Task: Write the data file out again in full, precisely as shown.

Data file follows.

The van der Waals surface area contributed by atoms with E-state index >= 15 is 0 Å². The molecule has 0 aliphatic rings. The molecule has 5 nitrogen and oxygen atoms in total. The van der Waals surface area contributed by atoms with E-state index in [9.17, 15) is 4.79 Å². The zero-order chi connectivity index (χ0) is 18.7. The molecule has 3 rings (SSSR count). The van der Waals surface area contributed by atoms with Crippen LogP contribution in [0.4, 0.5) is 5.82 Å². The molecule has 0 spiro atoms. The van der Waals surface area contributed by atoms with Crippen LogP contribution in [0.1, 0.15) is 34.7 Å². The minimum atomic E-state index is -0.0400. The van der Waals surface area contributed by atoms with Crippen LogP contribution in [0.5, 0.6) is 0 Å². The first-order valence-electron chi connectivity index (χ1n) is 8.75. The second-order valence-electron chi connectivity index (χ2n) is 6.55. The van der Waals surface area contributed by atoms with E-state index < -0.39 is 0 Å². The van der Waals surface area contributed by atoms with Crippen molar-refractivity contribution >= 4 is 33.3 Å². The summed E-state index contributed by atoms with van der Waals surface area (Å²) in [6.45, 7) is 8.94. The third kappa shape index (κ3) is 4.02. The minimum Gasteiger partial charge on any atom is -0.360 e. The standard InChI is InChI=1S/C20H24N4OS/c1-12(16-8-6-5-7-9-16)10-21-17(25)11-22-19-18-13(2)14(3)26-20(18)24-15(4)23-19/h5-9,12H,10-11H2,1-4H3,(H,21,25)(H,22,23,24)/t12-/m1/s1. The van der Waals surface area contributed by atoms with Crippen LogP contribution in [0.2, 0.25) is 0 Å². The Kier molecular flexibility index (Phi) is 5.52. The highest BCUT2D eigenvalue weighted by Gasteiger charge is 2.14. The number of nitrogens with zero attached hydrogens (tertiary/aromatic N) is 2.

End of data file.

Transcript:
The van der Waals surface area contributed by atoms with E-state index >= 15 is 0 Å². The molecule has 0 aliphatic rings. The molecule has 5 nitrogen and oxygen atoms in total. The van der Waals surface area contributed by atoms with E-state index in [9.17, 15) is 4.79 Å². The zero-order chi connectivity index (χ0) is 18.7. The molecule has 3 rings (SSSR count). The van der Waals surface area contributed by atoms with Crippen LogP contribution in [0.4, 0.5) is 5.82 Å². The molecule has 0 spiro atoms. The van der Waals surface area contributed by atoms with Crippen LogP contribution in [0.1, 0.15) is 34.7 Å². The minimum atomic E-state index is -0.0400. The van der Waals surface area contributed by atoms with Crippen LogP contribution in [0.5, 0.6) is 0 Å². The first-order valence-electron chi connectivity index (χ1n) is 8.75. The second-order valence-electron chi connectivity index (χ2n) is 6.55. The van der Waals surface area contributed by atoms with E-state index < -0.39 is 0 Å². The van der Waals surface area contributed by atoms with Crippen molar-refractivity contribution >= 4 is 33.3 Å². The summed E-state index contributed by atoms with van der Waals surface area (Å²) in [6.45, 7) is 8.94. The third kappa shape index (κ3) is 4.02. The minimum Gasteiger partial charge on any atom is -0.360 e. The standard InChI is InChI=1S/C20H24N4OS/c1-12(16-8-6-5-7-9-16)10-21-17(25)11-22-19-18-13(2)14(3)26-20(18)24-15(4)23-19/h5-9,12H,10-11H2,1-4H3,(H,21,25)(H,22,23,24)/t12-/m1/s1. The van der Waals surface area contributed by atoms with Crippen LogP contribution in [0.2, 0.25) is 0 Å². The Kier molecular flexibility index (Phi) is 5.52. The highest BCUT2D eigenvalue weighted by Gasteiger charge is 2.14. The number of nitrogens with zero attached hydrogens (tertiary/aromatic N) is 2.